After her mother’s death, a successful Atlanta metalworker is exploring her softer side

"I see [my new work] as a sort of storytelling, a form of meditation in the making.”

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Corrina Sephora

Photograph by Cori Carter

For the past 20 years, Corrina Sephora’s name has been synonymous with metal, from numerous private commissions of imaginative stair railings and custom furniture to significant public monuments like Nautilus Passage at the Atlanta Botanical Garden. But when the artist’s mother was diagnosed with cancer, ultimately succumbing to the disease in late 2017, Sephora, a recent artist-in-residence at the Hambidge Center for Creative Arts and Science in northeast Georgia, wondered: Had she done everything she wanted to do? Everything she could do?

Sephora had dabbled in mixed media, including printmaking, collage, and light boxes. And she’d been wrestling with the nature of her metalwork for a while. The process had begun to feel too mechanical, too static. Her mother, a paragon of creativity and spirituality, had set an example of following her muse: She was a midwife, musician, herbalist, poet, psychotherapist, and practitioner of Sufism who moved to California from New England in 1977 before settling at an artist commune in New Mexico, pursuing her bliss, and embracing death as a beginning, rather than an end.

So, as Sephora buried her mother’s body in the Taos mountainside, she decided to “throw myself into my work in a new way. To really touch on my emotions, my intuition. I see [my new work] as a sort of storytelling, a form of meditation in the making.”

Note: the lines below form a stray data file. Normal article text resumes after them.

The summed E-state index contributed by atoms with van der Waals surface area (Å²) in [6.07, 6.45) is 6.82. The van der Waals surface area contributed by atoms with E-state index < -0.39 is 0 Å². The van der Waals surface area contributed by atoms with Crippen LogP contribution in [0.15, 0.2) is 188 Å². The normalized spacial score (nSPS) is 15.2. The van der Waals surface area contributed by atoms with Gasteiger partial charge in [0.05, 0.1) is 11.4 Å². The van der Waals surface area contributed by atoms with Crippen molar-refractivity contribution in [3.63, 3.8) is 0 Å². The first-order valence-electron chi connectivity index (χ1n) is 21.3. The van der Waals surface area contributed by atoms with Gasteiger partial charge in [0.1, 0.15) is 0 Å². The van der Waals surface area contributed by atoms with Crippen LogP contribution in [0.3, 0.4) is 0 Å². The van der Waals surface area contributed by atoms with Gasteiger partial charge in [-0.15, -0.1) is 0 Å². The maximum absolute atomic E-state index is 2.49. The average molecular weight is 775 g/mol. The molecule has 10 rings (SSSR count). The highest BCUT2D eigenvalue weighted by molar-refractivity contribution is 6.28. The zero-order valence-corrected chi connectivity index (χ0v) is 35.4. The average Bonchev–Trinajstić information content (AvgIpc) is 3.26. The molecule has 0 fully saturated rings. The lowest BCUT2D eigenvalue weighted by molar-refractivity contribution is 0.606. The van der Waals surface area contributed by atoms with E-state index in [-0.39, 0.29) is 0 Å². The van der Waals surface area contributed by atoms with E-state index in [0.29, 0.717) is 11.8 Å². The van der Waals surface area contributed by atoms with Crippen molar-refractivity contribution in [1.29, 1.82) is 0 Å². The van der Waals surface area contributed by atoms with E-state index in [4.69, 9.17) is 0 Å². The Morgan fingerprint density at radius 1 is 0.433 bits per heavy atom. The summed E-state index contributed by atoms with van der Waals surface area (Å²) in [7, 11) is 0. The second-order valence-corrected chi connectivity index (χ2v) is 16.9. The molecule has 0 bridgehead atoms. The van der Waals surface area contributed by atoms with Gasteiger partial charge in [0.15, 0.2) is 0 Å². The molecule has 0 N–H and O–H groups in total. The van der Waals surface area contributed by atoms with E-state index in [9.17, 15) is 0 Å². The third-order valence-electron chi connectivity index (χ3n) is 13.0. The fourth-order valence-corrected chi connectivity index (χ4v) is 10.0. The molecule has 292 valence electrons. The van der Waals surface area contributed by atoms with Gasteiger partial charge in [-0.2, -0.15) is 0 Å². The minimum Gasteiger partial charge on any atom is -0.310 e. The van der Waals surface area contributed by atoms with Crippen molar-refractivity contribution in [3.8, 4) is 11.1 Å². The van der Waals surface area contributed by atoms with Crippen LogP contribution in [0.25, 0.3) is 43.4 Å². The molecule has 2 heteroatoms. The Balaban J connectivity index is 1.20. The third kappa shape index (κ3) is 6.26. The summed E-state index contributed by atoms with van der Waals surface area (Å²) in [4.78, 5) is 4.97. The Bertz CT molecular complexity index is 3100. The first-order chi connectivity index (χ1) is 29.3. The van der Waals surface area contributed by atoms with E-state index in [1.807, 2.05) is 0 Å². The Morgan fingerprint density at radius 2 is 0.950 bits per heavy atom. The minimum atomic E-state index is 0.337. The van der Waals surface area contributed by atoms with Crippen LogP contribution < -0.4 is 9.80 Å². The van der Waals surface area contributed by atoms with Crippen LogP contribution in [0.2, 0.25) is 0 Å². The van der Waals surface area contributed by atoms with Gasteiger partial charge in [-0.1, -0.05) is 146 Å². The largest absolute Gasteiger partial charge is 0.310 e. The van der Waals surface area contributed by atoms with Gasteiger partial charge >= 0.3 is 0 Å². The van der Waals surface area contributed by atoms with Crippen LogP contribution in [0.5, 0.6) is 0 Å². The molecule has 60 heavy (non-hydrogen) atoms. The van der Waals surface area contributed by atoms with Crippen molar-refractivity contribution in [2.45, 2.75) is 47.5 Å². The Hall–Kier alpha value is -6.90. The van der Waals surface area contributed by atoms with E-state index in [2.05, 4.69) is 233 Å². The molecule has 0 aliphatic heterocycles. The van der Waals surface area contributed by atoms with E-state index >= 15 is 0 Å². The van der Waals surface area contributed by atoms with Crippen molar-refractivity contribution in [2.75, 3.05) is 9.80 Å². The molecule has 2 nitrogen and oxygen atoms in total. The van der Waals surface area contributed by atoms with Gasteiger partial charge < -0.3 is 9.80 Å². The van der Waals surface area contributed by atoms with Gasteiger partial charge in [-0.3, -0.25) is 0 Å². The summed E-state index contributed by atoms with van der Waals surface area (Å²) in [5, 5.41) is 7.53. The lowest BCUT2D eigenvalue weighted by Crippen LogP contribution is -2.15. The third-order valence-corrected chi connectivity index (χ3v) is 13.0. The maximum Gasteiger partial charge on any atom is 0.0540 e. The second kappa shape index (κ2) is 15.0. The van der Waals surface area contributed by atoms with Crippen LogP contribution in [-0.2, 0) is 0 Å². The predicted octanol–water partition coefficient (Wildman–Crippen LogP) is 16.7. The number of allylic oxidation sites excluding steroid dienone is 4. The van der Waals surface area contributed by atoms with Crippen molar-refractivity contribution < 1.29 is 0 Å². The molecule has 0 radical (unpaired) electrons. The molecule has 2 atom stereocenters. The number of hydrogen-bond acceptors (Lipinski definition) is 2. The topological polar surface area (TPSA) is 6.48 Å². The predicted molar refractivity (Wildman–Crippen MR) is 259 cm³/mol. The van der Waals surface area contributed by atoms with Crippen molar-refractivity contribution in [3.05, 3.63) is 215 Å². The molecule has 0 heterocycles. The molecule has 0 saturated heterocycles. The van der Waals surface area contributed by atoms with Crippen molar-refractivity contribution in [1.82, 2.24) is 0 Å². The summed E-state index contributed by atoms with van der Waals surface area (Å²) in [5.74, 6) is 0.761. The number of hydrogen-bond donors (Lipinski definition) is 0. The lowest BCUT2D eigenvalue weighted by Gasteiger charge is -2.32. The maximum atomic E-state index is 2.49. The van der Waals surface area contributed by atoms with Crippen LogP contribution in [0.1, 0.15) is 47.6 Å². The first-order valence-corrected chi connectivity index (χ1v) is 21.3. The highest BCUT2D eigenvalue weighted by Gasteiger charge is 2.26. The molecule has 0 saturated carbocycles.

For Sephora, painting became as much a means of liberation as an exercise in processing grief. “There’s a certain energy it takes to work with metal,” she says. “You’re working with fire. You have to be strong and engineering. But I wanted to explore the softer side of myself, along with other realms and new materials.” Layered with spray paint, gold leaf, acrylic, copper pigments, graphite, and more, her textured pieces make visual nods to human cells, the moon, and the afterlife. Moody, atmospheric, otherworldly, and allegorical, they’re embedded with messages about climbing the corporate ladder, crossing over, and the universe’s grand design.

“Metal is pretty predictable. You can control it to a degree,” she says. “But the paintings speak back to me. They tell me what they want to be.”

Experience Sephora’s newest work
An exhibition of Sephora’s work at Mason Fine Art runs from January 10 through February 16 and will offer a few solid metal specimens—ladders, boats, even authentic AR-15 rifles transformed into steel bouquets—plus around 25 new mixed-media pieces. 415 Plasters Ave. 404-879-1500.

This article appears in our January 2019 issue.

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